To be frank, I wasn’t quite sure what I was getting myself into when I hopped into Neptunia x Senran Kagura: Ninja Wars. I’ve had a little bit of experience with the Hyperdimension Neptunia RPG series, having played a couple of entries before, but I was completely new to Senran Kagura having heard so much about it over the years.
The Neptunia series itself always carried with it a certain tone of lightheartedness and easily digestible gameplay mechanics and story beats. The characters are the highlight of the series, each of them representing a different game console and trying to fight in a world that is constantly ravaged by a console war.
On the flip side, Senran Kagura is slightly more grounded in premise, though just as flamboyant in its presentation. This series revolves around competing with various other groups of female shinobi warriors for dominance. When I said grounded, I meant as grounded as you possibly could in the world over-the-top anime.
Neptunia x Senran Kagura: Ninja Wars brings both worlds together in a similarly wacky premise. This time, all the console girls are banded together in a war against the shinobi, though that conflict is quickly put to the side when a third part enters the fray. A group of mecha enemies threaten to destroy both factions, and the girls quickly band together and resolve to defeat the new faction led by Yoh Gamer (I’m not making this up) before resuming their own war.
Neptunia fans will be glad to see the return of iconic faces like Neptune itself, along with Noire, Blanc, and Vert. The Senran Kagura side of things is represented by Asuka, Homura, Yumi, and Miyabi, who were the leaders of opposing ninja schools in their own series.
The thing that struck me most about Ninja Wars was that it was unlike in most Neptunia games and spin-offs, where Neptune himself would play the role of an amnesiac protagonist who needed to explain everything, as this game’s story unfolds as if both groups of characters have been. living near each other this whole time. This cuts out quite a bit of unnecessary exposition, and also allows for more entertaining moments between the characters.
Neptune is not the most interesting protagonist on her own, but her air-headed and goofy nature makes her a great foil for the more serious Senran Kagura shinobi, who sometimes regards her with an air of aloofness. Look, the jokes are still pretty cringe-worthy and they’re still at dad levels funny, but Ninja Wars wears them proudly on its sleeve to the point that there’s a certain charisma about it that you almost have to admire.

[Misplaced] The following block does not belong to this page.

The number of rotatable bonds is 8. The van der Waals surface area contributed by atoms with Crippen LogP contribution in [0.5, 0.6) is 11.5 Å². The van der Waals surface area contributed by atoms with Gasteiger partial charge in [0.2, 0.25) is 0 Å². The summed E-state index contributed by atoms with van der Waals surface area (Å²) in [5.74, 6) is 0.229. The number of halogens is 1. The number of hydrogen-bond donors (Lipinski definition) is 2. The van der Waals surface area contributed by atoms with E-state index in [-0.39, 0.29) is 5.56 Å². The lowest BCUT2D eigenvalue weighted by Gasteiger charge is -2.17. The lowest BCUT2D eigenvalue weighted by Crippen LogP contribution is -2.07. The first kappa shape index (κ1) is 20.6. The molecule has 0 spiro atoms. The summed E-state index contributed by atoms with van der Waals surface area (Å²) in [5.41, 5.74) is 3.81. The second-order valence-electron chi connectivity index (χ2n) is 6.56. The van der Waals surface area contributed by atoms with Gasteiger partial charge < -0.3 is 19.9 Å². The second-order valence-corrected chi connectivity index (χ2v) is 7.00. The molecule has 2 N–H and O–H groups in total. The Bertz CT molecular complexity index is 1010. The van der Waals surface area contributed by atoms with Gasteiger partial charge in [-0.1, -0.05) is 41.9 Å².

And just from a visual standpoint, Ninja Wars completely hits it out of the park with its presentation. The series of both art styles blend together beautifully, and it is always a joy to see all the girls striking a stylish pose on an epic splash screen. The story is largely told through visual novel segments where you’re clicking through copious quantities of text and dialogue, and it breaks up with real-time action in combat segments.
Unfortunately, this is where things start to fall short, as far as the Switch port is concerned. I played the game recently in handheld mode and while the visual novel segments looked just fine, the graphics take a pretty big hit once you get into the action. The character models are noticeably blurrier, while the environments look a lot muddier than you would expect.
It also doesn’t help that the combat itself doesn’t feel as smooth as you might like. While the Senran Kagura characters themselves are pretty fun to play – unsurprising considering the developer, Tamsoft, worked on the mainline Senran Kagura games – I couldn’t help but notice that the Neptunia cast felt a lot simpler and lackluster in comparison.
You’ve got your basic and ranged attacks, as well as charged skills that can be chained into some pretty powerful combos. Overall, the combat system is pretty simple and it lacks depth, but that issue is definitely more noticeable with the Neptunia characters, who were largely equipped with basic moves, shurikens, kunai, usual ninja fare, and they felt less interesting to play as. a result.
Thankfully, because the combat is really easy to get into, fans who are just looking to play Ninja Wars will be able to breeze through the action segments pretty easily. At its core, Neptunia x Senran Kagura: Ninja Wars is really just meant to be a lighthearted romp filled with fun character moments for both series of fans, as well as newcomers like myself who might be interested in them.
In fact, the more I played, the more intrigued I was by Senran Kagura and its warring ninja schools. I’ve never been a big fan of the Neptunia games personally and always saw them as a subpar RPG series, and fanservice-y elements aside (of which there are many), the Senran Kagura universe just came off as a lot more colorful and Interesting.
If nothing else, Ninja Wars has effectively served as a potential gateway for me to look into the Senran Kagura games, and I’d call that a win.